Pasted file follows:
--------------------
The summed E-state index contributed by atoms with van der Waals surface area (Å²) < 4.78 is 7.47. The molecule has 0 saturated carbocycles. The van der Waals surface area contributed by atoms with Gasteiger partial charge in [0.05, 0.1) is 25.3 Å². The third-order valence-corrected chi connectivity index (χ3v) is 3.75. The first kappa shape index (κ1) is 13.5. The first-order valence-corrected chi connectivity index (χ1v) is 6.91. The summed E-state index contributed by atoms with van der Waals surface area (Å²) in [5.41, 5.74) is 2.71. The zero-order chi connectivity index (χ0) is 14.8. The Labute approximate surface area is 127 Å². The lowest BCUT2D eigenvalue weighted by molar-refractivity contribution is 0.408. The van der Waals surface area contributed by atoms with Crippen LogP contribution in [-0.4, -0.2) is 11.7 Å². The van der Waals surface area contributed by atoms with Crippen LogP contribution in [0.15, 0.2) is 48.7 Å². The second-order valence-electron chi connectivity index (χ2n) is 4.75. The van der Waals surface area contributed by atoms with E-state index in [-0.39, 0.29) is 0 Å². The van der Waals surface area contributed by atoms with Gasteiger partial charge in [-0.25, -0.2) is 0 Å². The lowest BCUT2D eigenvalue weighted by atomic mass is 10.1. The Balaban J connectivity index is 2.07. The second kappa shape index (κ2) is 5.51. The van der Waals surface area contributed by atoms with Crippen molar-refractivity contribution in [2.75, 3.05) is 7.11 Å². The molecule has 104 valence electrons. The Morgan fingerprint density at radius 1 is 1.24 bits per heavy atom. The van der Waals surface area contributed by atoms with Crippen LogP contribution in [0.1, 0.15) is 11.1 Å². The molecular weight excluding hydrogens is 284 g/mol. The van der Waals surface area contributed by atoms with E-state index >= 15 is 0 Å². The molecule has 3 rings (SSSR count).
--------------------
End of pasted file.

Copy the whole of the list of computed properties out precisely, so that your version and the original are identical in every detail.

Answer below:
The summed E-state index contributed by atoms with van der Waals surface area (Å²) < 4.78 is 7.47. The molecule has 0 saturated carbocycles. The van der Waals surface area contributed by atoms with Gasteiger partial charge in [0.05, 0.1) is 25.3 Å². The third-order valence-corrected chi connectivity index (χ3v) is 3.75. The first kappa shape index (κ1) is 13.5. The first-order valence-corrected chi connectivity index (χ1v) is 6.91. The summed E-state index contributed by atoms with van der Waals surface area (Å²) in [5.41, 5.74) is 2.71. The zero-order chi connectivity index (χ0) is 14.8. The Labute approximate surface area is 127 Å². The lowest BCUT2D eigenvalue weighted by molar-refractivity contribution is 0.408. The van der Waals surface area contributed by atoms with Crippen LogP contribution in [-0.4, -0.2) is 11.7 Å². The van der Waals surface area contributed by atoms with Crippen LogP contribution in [0.15, 0.2) is 48.7 Å². The second-order valence-electron chi connectivity index (χ2n) is 4.75. The van der Waals surface area contributed by atoms with E-state index in [-0.39, 0.29) is 0 Å². The van der Waals surface area contributed by atoms with Gasteiger partial charge in [-0.25, -0.2) is 0 Å². The lowest BCUT2D eigenvalue weighted by atomic mass is 10.1. The Balaban J connectivity index is 2.07. The second kappa shape index (κ2) is 5.51. The van der Waals surface area contributed by atoms with Crippen molar-refractivity contribution in [2.75, 3.05) is 7.11 Å². The molecule has 104 valence electrons. The Morgan fingerprint density at radius 1 is 1.24 bits per heavy atom. The van der Waals surface area contributed by atoms with Crippen LogP contribution in [0.1, 0.15) is 11.1 Å². The molecular weight excluding hydrogens is 284 g/mol. The van der Waals surface area contributed by atoms with E-state index >= 15 is 0 Å². The molecule has 3 rings (SSSR count).